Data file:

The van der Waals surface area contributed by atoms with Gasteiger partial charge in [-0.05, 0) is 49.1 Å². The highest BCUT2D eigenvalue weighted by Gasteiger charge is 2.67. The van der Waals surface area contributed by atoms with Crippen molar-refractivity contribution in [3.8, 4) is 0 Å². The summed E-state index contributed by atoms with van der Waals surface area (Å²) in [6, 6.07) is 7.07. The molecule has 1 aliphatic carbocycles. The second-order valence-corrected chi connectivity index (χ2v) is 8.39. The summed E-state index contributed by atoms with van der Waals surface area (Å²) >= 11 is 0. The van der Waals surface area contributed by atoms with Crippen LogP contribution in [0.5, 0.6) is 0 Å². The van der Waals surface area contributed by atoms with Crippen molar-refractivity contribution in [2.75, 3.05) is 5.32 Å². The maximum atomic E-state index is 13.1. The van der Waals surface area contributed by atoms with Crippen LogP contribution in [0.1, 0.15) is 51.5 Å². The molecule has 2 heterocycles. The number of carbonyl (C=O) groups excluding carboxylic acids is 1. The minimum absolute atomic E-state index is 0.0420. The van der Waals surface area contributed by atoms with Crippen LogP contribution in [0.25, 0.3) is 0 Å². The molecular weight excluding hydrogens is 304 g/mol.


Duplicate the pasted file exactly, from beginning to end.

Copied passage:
The van der Waals surface area contributed by atoms with Gasteiger partial charge in [-0.05, 0) is 49.1 Å². The highest BCUT2D eigenvalue weighted by Gasteiger charge is 2.67. The van der Waals surface area contributed by atoms with Crippen molar-refractivity contribution in [3.8, 4) is 0 Å². The summed E-state index contributed by atoms with van der Waals surface area (Å²) in [6, 6.07) is 7.07. The molecule has 1 aliphatic carbocycles. The second-order valence-corrected chi connectivity index (χ2v) is 8.39. The summed E-state index contributed by atoms with van der Waals surface area (Å²) >= 11 is 0. The van der Waals surface area contributed by atoms with Crippen LogP contribution in [0.5, 0.6) is 0 Å². The van der Waals surface area contributed by atoms with Crippen molar-refractivity contribution in [2.75, 3.05) is 5.32 Å². The maximum atomic E-state index is 13.1. The van der Waals surface area contributed by atoms with Crippen LogP contribution in [0.1, 0.15) is 51.5 Å². The molecule has 2 heterocycles. The number of carbonyl (C=O) groups excluding carboxylic acids is 1. The minimum absolute atomic E-state index is 0.0420. The van der Waals surface area contributed by atoms with Crippen LogP contribution in [0.25, 0.3) is 0 Å². The molecular weight excluding hydrogens is 304 g/mol.